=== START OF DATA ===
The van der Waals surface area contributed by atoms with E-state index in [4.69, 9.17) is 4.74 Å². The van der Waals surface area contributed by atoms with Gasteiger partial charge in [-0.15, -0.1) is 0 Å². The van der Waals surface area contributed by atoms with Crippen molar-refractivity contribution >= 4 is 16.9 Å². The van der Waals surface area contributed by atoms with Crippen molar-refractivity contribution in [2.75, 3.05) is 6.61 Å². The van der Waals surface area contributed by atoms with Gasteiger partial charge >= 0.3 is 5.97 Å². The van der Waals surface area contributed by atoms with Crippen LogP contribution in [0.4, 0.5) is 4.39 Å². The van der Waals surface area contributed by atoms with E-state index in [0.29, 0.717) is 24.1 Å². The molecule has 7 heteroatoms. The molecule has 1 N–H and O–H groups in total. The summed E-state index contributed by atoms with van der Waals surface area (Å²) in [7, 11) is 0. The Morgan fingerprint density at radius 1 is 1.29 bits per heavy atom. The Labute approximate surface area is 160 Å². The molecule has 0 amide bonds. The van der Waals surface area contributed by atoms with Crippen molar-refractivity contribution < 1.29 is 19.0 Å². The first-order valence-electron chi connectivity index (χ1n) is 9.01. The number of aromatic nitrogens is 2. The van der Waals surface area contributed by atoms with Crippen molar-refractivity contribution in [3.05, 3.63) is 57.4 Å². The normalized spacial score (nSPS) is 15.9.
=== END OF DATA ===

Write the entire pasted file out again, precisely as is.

The van der Waals surface area contributed by atoms with E-state index in [4.69, 9.17) is 4.74 Å². The van der Waals surface area contributed by atoms with Gasteiger partial charge in [-0.15, -0.1) is 0 Å². The van der Waals surface area contributed by atoms with Crippen molar-refractivity contribution >= 4 is 16.9 Å². The van der Waals surface area contributed by atoms with Crippen molar-refractivity contribution in [2.75, 3.05) is 6.61 Å². The van der Waals surface area contributed by atoms with Gasteiger partial charge >= 0.3 is 5.97 Å². The van der Waals surface area contributed by atoms with Crippen LogP contribution in [0.4, 0.5) is 4.39 Å². The van der Waals surface area contributed by atoms with E-state index in [0.29, 0.717) is 24.1 Å². The molecule has 7 heteroatoms. The molecule has 1 N–H and O–H groups in total. The summed E-state index contributed by atoms with van der Waals surface area (Å²) in [7, 11) is 0. The Morgan fingerprint density at radius 1 is 1.29 bits per heavy atom. The Labute approximate surface area is 160 Å². The molecule has 0 amide bonds. The van der Waals surface area contributed by atoms with Crippen molar-refractivity contribution < 1.29 is 19.0 Å². The first-order valence-electron chi connectivity index (χ1n) is 9.01. The number of aromatic nitrogens is 2. The van der Waals surface area contributed by atoms with Crippen molar-refractivity contribution in [3.05, 3.63) is 57.4 Å². The normalized spacial score (nSPS) is 15.9.